This year, wildlife volunteer Troy Beverly will receive his 10 year service badge, in honour of his dedication and commitment to the Sanctuary. Volunteering 2 days per week, Troy has been an integral part of the behind the scenes management of many of our wildlife shows and exhibitions. Throughout his time here at the sanctuary, Troy has worked on a variety of rounds including the bird round, the mammals round and more recently as an assistant at the Australiana Show, supporting our sheep shearing team. Although Troy doesn't work with our reptiles, he occasionally pops in...
Eastern Bristlebird breeding season has begun and we are off to a great start with one of our females already incubating eggs! Eastern bristlebird nest sites are chosen by the male bristlebird, while the female weaves the intricate nest using grasses.
Keepers are excited to share the news that we have successfully hatched a Rose-crowned Fruit-dove chick Wednesday 3rd August, 2016. This is the first hatch in 12 years for this species at CWS. Fruit-doves usually breed in the warm summer months when rainfall is high and native fruits abound. It has been quite a challenge to hatch this chick in the dry winter months and previously we had little success. Pigeons and doves are known for their short nest life and we expect the chick to fledge within 7-10 days after which it will accompany its parents around...
In captivity our Bristlebird breeding pairs can nest almost all year round with only a short break during winter for a month or two! When our birds are taking a break from nesting this allows keepers the much needed chance to refurbish aviaries and prepare for the next breeding season. There is never a spare moment when you are caring for a Critically Endangered species!
Having determined the sex of our latest Eastern Bristlebird fledgling we are now able to set up 6 breeding pairs for our captive population. This is a huge step forward for the recovery program and will hopefully allow us to increase the numbers of this endangered species in captivity, with the ultimate goal of releasing birds back to the wild!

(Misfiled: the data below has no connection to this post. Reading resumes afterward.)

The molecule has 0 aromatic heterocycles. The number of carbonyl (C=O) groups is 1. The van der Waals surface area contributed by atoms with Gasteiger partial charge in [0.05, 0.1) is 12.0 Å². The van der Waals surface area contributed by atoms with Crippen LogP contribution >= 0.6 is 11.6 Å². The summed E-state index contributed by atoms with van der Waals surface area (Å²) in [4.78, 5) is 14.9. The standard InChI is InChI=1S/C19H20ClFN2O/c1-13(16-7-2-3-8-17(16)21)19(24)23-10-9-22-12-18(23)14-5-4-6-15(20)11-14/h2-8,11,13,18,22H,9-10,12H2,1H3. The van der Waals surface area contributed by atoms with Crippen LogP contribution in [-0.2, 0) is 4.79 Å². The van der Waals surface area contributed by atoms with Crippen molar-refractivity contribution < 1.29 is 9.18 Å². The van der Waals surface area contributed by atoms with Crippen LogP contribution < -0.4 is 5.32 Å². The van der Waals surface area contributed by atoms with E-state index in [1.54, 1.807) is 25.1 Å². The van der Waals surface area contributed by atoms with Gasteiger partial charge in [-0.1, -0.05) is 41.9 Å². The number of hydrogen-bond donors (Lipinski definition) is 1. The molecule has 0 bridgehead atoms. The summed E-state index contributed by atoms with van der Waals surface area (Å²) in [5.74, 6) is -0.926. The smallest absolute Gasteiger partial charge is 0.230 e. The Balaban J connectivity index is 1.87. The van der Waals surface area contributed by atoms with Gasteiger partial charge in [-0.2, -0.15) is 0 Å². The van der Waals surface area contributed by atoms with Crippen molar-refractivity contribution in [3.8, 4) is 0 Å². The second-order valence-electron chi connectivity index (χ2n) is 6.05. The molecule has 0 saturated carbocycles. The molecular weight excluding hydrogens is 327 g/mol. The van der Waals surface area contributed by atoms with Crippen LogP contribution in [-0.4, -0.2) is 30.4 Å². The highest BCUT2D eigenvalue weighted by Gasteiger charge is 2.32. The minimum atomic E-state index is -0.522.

In order to identify all of our Eastern Bristlebird offspring it is important that each bird is given a unique leg band. Our keepers carefully applied a coloured aluminium leg band to our newest fledgling's left leg to identify her as a female. Males are banded on the right leg.
Move over Daenerys Targaryen, there’s a new mother to be reckoned with. Kylie, mother of koalas. Head of Koala Photos at Currumbin Wildlife Sanctuary, Kylie performed the last of the season’s pouch checks on three year old Rocher, and her smile revealed all. A tiny koala baby about 2 cm in length feeding within the safe and warm confines of Rocher’s pouch. Known as a joey, a baby koala is blind and furless. Once born it makes its way to the mother’s pouch and then attaches itself to one of two teats, where it will stay for about 6 to 7 months....
Our Eastern Bristlebird fledgling has been sexed as a female from DNA testing. She is the most recent of four chicks that were bred at Currumbin Wildlife Sanctuary this past breeding season. This success brings us a little bit closer to our goal of releasing birds back into the wild!
Currumbin Wildlife Sanctuary’s resident lung fish have contributed to an important study on new methods of working out the age of live lungfish. The Australian Lung Fish is a vulnerable, ancient species of freshwater fish found in South East Qld and North East NSW. They belong to the oldest living group of vertebrates dating back 300 million years with the Australian Lungfish remaining unchanged for the last 100 million years. Lungfish breathe air freely and can survive out of water for several days if kept wet. They are thought to be an important link in evolution of terrestrial invertebrates. As part...
The Northern Eastern Bristlebird Dasyornis brachypterus monoides, is one of the most critically endangered populations with less than 50 individuals estimated to remain in the wild. This population is found only in south-eastern Queensland and north-eastern New South Wales and faces extinction in the wild from threatening processes such as habitat loss, grazing and predation. Currumbin Wildlife Sanctuary in conjunction with the Office of Environment and Heritage (OEH) manages the captive breeding program for this threatened species. This captive program serves as an insurance population to increase Bristlebird numbers through captive breeding and collection of eggs and/or chicks...